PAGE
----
House Science Subcommittee Briefed on "Behavior Science and Security"
April 15, 2011
The House Committee on Science, Space, and Technology’s Subcommittee on Investigations and Oversight invited Philip Rubin to describe the state of research in the behavioral and social sciences related to the evaluation of tools, techniques, and technologies used in security and the detection of deception. Rubin, a Member-at-Large of the Federation of Associations in Behavioral & Brain Sciences’ Executive Committee, drew upon his multiple experiences inside and outside government as well as his service on National Research Council and Department of Homeland Security committees.
In his testimony, Rubin highlighted the importance of the behavioral and social sciences to national security, noting numerous federal articles and reports in showing its relevance in military contexts, intelligence analysis, and understanding terrorism. Based on these reports, including two NRC reports with which he had worked closely to develop, Rubin offered nine recommendations to the Subcommittee including:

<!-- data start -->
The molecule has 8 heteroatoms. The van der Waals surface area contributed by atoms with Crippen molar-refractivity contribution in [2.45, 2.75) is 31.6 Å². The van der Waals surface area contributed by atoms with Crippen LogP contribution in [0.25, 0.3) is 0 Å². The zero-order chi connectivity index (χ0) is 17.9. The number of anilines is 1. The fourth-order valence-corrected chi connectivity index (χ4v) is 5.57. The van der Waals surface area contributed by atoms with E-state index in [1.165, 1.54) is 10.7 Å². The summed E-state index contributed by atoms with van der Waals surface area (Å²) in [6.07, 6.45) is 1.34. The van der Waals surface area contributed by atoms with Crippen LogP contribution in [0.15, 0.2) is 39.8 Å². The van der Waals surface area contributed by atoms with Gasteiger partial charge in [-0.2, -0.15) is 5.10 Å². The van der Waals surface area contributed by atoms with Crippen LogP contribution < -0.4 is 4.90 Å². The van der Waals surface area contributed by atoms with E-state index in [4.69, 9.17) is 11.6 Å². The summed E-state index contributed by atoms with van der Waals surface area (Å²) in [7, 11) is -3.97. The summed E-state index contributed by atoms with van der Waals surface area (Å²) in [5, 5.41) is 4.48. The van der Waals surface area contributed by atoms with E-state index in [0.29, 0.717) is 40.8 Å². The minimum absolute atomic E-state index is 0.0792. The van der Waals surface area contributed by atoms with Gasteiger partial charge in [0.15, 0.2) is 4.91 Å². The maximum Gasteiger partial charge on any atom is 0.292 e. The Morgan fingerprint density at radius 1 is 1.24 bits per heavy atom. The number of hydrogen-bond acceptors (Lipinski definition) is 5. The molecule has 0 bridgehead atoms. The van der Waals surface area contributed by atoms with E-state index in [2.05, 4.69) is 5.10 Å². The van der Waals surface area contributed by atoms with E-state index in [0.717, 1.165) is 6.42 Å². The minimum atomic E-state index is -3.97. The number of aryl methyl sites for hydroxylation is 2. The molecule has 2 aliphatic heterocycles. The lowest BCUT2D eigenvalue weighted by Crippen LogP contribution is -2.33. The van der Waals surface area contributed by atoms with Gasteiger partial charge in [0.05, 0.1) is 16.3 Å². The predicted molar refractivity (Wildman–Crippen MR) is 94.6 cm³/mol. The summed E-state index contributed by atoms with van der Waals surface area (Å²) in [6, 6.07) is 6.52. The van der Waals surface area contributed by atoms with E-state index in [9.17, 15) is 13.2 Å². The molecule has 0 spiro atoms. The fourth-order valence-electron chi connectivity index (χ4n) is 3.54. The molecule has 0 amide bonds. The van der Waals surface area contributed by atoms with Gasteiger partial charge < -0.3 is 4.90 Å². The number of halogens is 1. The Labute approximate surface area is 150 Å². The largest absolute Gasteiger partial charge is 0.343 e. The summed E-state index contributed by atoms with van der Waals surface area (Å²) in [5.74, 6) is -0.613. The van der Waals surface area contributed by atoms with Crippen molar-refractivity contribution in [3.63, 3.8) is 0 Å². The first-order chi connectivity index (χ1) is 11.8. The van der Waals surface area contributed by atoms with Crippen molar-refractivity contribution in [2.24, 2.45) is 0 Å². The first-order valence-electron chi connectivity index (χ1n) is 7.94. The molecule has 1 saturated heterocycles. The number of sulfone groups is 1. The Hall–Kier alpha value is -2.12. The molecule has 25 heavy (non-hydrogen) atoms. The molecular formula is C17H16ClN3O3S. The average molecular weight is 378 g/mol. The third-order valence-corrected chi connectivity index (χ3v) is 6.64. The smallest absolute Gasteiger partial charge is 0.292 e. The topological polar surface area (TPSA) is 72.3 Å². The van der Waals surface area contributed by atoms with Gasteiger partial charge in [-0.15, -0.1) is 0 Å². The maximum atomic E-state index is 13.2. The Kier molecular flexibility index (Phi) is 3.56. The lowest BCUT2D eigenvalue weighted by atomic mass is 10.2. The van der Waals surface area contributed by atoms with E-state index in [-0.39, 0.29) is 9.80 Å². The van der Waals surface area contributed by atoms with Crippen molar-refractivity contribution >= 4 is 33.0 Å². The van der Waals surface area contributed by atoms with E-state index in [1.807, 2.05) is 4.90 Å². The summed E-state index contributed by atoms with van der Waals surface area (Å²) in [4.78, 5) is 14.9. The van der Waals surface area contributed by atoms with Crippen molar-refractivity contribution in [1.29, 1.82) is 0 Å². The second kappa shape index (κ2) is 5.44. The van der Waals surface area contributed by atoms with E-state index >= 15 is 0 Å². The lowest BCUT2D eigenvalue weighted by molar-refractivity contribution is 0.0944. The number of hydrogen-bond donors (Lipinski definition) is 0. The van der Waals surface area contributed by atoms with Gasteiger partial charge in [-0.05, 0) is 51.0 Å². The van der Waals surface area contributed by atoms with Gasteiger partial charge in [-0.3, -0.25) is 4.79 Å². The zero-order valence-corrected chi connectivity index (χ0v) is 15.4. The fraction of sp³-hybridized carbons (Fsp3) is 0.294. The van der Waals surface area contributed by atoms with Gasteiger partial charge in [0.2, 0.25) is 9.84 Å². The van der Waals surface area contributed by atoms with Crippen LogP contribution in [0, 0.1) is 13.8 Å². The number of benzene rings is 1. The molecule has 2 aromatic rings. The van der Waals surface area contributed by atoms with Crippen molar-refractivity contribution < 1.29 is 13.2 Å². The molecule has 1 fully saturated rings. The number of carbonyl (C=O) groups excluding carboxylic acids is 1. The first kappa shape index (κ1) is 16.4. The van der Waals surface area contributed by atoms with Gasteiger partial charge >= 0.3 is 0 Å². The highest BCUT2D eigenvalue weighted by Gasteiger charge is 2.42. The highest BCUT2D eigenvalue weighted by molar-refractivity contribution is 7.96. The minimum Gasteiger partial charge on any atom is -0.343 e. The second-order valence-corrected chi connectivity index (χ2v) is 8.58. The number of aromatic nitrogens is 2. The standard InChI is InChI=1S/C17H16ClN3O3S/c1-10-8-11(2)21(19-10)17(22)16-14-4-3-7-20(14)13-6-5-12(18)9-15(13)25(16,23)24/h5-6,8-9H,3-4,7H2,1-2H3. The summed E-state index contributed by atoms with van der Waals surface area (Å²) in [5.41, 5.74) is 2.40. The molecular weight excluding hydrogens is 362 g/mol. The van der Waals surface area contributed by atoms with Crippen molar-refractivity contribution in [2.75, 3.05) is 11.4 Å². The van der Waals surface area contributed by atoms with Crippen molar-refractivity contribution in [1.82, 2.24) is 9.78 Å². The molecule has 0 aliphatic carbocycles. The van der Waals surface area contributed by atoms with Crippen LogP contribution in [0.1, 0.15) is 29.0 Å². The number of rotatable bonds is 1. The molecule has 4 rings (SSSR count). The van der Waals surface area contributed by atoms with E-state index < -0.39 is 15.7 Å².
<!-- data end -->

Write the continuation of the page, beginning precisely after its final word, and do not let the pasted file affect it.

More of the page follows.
- Create a reliable research base of studies examining many of the issues related to security and the detection of deception.
- Develop model system and simulations.
- Incorporate knowledge on the complexity, subtleties, and idiosyncrasies of human behavior.
- Understand the interplay and differences between affect, emotion, stress, and other factors.
- Make sure that we are not distracted or misled by the tools and toys that fascinate us.